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The riveting Blue Ruin is a nail-biter of a revenge drama

The riveting <i>Blue Ruin</i> is a nail-biter of a revenge drama

Everything in the opening scenes of Jeremy Saulnier's nerve-racking revenge drama Blue Ruin is the color of a bruise, from the ocean to the bullet-hole-pocked Pontiac Bonneville that homeless near-mute Dwight (Macon Blair) calls home. Dwight has never overcome the pain of his parents' murder when he was a boy. On the day a local cop informs him that the murderer, Wade Cleland (Sandy Barnett), will be released from prison, Dwight reconnects the car's battery and drives south to kill him. Immediately, writer-director Saulnier pressures us to root for the premeditated murder of a man we've never met for a crime that isn't fully revealed until the second act. As the phenomenal Blair plays him, our hero/slayer is neither magnetic nor memorable; he's used to people pretending he's invisible, and pads, ghostlike, after his prey.

Saulnier shot Blue Ruin for $38,000, most of it from Kickstarter donations. His lead is his best friend from sixth grade; a centerpiece showdown takes place in his mother's house. There's so little dialogue, it's as though Saulnier feared he'd have to pay a dollar a word. But it looks like a million bucks and plays like gangbusters. It's lip-bitingly tense, not just because of what Dwight aims to do, but because we can't quite believe that this untrained wannabe can actually get it done.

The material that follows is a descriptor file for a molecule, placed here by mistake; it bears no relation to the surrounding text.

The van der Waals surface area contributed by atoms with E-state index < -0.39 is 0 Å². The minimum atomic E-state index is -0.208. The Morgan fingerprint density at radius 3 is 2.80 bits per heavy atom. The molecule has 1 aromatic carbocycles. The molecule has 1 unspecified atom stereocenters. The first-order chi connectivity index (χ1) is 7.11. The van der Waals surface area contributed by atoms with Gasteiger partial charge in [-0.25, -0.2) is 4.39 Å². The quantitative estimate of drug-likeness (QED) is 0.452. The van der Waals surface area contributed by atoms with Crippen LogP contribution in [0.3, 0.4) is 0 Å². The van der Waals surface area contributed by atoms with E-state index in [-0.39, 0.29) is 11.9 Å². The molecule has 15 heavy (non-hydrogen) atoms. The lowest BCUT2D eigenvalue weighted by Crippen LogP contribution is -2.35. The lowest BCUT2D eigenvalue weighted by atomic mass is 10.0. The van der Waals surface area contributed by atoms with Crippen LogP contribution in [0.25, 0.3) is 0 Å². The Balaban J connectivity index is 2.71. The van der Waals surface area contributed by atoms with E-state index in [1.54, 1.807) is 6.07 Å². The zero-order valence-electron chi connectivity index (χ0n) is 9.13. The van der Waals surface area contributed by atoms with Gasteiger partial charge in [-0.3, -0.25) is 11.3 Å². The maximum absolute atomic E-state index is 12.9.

The emergent villain is a gun nut (Devin Ratray) with little reason to keep anyone alive. When Dwight asks him for help, he's overjoyed to pack a goodie bag of ammunition. He gets a thrill from vicarious murder. So do we — we've bought our tickets, after all — but, boy, does Saulnier make us pay double.

 
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